UK aid to crack down on criminal gangs driving the illegal wildlife trade

International Development Secretary announces new joint initiative with the Foreign Office at event with the Duke of Cambridge.

Prince William in Kenya
Prince William helps with elephant collaring in Namunyak Conservancy. Photo: Twitter/JudiWakhungu

International Development Secretary Penny Mordaunt yesterday (10 October) announced a new joint initiative with the Foreign Office, to target wildlife traffickers and criminal gangs, tackling the global scourge of the illegal wildlife trade.

The UK aid project will launch investigations, seize assets and train law enforcement in East and Southern African countries and will be the largest known project of its kind to crack down on financial crimes associated with the illegal wildlife trade in the world.

Ms Mordaunt will set out this support at an event with the Duke of Cambridge, where global financial organisations will jointly declare that they “will not knowingly facilitate or tolerate financial flows that are derived from IWT and associated corruption”.

This Wildlife Financial Taskforce will initially comprise of representatives from 30 global banks and financial organisations such as Standard Chartered, HSBC, RBS and City Group, and agencies and regulatory bodies including TRAFFIC and RUSI.

Today’s announcement comes ahead of the landmark Illegal Wildlife Trade Conference being held in London on 11-12 October, the largest conference ever to be held on this issue.

International Development Secretary Penny Mordaunt said:

“We can only stop the illegal wildlife trade by targeting the international gangs and criminal networks which essentially drive it.

“UK aid is directly supporting efforts to recover illegal assets, disrupt organised crime networks and stop the flow of dirty money so that we can protect endangered and trafficked species and bring those responsible to justice.

“By protecting these species, UK aid enables some of the world’s poorest people to benefit from sustainable jobs which depend on the natural world and endangered, wild animals.”

Foreign Secretary Jeremy Hunt said:

“The illegal wildlife trade is driving endangered species to the brink of extinction and robbing communities around the world of vital income. To truly end this crime we need to tackle the corruption which allows the trade to flourish, with cross-border investigations which lead to successful prosecutions.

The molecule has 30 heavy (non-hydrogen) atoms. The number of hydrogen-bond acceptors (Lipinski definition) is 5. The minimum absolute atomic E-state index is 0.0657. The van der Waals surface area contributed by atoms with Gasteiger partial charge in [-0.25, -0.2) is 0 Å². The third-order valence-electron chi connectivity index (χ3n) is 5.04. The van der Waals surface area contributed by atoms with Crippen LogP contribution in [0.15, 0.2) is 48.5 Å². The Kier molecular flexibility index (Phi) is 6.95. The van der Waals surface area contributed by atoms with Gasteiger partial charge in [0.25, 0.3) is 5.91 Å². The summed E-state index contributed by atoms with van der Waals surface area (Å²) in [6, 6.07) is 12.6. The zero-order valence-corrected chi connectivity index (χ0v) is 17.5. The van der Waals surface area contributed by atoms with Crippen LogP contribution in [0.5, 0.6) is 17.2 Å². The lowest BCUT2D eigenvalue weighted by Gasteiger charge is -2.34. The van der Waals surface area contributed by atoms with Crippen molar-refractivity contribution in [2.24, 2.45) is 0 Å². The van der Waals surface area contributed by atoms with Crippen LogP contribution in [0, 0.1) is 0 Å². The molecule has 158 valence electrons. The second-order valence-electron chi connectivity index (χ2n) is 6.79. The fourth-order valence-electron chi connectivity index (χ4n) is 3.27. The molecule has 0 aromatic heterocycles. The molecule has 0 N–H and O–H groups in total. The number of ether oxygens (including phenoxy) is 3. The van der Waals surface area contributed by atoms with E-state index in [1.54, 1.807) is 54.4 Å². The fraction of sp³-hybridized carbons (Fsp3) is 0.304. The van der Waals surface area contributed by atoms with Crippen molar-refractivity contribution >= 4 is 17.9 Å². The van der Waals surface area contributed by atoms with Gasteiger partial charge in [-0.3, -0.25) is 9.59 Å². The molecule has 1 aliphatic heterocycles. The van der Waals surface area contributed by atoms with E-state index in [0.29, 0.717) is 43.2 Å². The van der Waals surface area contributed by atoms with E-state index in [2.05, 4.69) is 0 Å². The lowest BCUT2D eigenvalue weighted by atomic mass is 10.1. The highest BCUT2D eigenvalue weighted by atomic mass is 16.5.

“The UK is funding programmes committed to do just that, helping law enforcement authorities in African countries to trace dirty money back to the criminal syndicates behind the dreadful illegal trade in animals and animal parts. This will help put the criminal kingpins behind the trade behind bars, where they belong.”

Participating in the illegal wildlife trade is currently a low risk, high reward crime.

Choking the ability of poachers and traders to move money is an essential component of stopping the trade. The same gangs trafficking wildlife products are likely to move other illegal goods, like drugs and weapons.

This new support is the largest UK aid project to specifically crack down on dirty money enabling the illegal wildlife trade. The support will:

  • Drive up the number of investigations and successful prosecutions for corruption, money laundering and wildlife trafficking, by identifying individuals and groups committing the crime; and training law enforcement to conduct investigations.
  • Increase the use of sanctions like freezing and seizing assets and visa bans, and encouraging new tactics like investigating money laundering and tax evasion to disrupt criminal networks and target individual bosses – just like Al Capone.
  • Improve cooperation of domestic and international law enforcement so that entire criminal networks can be targeted – including police, investigative units, shipping companies and the private sector.
  • Support ‘parallel financial investigations’, tracking dirty money to allow an arrest of low level poachers or traffickers to lead to the identification and arrest of high-ranking criminals.

This work will include countries such as Kenya, Tanzania, Uganda, Botswana and Côte d’Ivoire, where recent arrests of wildlife crime offenders provide the opportunity to go after senior crime bosses. Others may be chosen for further action in due course.

What the UK’s support will look like:

  • Funding will go to the UN Office of Drugs and Crime to work with law enforcement, mentoring and training authorities in intelligence detection and investigative techniques
  • The Egmont Centre will train, share best practice and improve international cooperation by Financial Investigation Units. Its members include the UK’s National Crime Agency and US Department of the Treasury.
  • The FCO’s will focus on detecting, investigating and prosecuting corruption relating to IWT – which will have knock on benefits in preventing the negative influence of corruption on international trade (including UK investors and exporters) and critical public services. This will also finance protection for whistle-blowing to encourage the reporting of illegal activity.

The UK funded Global Wildlife Programme has already worked with Kenya’s Parliament to enact the Wildlife Conservation and Management Act 2013, which increased both prison sentences and financial penalties for wildlife-related crimes, and this new initiative will help us secure more results like that.

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